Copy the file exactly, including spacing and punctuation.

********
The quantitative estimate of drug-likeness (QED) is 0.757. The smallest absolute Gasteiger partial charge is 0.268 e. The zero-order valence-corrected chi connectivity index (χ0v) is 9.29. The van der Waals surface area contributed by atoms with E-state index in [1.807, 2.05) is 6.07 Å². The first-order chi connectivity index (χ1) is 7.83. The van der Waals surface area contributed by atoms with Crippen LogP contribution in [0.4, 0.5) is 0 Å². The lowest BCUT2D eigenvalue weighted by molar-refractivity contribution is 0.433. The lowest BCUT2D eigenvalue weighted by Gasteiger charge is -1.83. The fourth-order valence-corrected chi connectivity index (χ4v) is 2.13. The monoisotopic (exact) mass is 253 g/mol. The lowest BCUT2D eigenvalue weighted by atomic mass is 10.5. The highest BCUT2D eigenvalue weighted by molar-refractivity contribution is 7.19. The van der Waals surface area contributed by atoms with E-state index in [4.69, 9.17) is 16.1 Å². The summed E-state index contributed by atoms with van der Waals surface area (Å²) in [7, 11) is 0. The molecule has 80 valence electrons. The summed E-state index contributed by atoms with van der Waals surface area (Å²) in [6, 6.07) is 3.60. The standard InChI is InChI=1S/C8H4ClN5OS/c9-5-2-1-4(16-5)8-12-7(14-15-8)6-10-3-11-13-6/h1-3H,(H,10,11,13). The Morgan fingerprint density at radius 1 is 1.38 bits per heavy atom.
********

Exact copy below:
The quantitative estimate of drug-likeness (QED) is 0.757. The smallest absolute Gasteiger partial charge is 0.268 e. The zero-order valence-corrected chi connectivity index (χ0v) is 9.29. The van der Waals surface area contributed by atoms with E-state index in [1.807, 2.05) is 6.07 Å². The first-order chi connectivity index (χ1) is 7.83. The van der Waals surface area contributed by atoms with Crippen LogP contribution in [0.4, 0.5) is 0 Å². The lowest BCUT2D eigenvalue weighted by molar-refractivity contribution is 0.433. The lowest BCUT2D eigenvalue weighted by Gasteiger charge is -1.83. The fourth-order valence-corrected chi connectivity index (χ4v) is 2.13. The monoisotopic (exact) mass is 253 g/mol. The lowest BCUT2D eigenvalue weighted by atomic mass is 10.5. The highest BCUT2D eigenvalue weighted by molar-refractivity contribution is 7.19. The van der Waals surface area contributed by atoms with E-state index in [4.69, 9.17) is 16.1 Å². The summed E-state index contributed by atoms with van der Waals surface area (Å²) in [7, 11) is 0. The molecule has 80 valence electrons. The summed E-state index contributed by atoms with van der Waals surface area (Å²) in [6, 6.07) is 3.60. The standard InChI is InChI=1S/C8H4ClN5OS/c9-5-2-1-4(16-5)8-12-7(14-15-8)6-10-3-11-13-6/h1-3H,(H,10,11,13). The Morgan fingerprint density at radius 1 is 1.38 bits per heavy atom.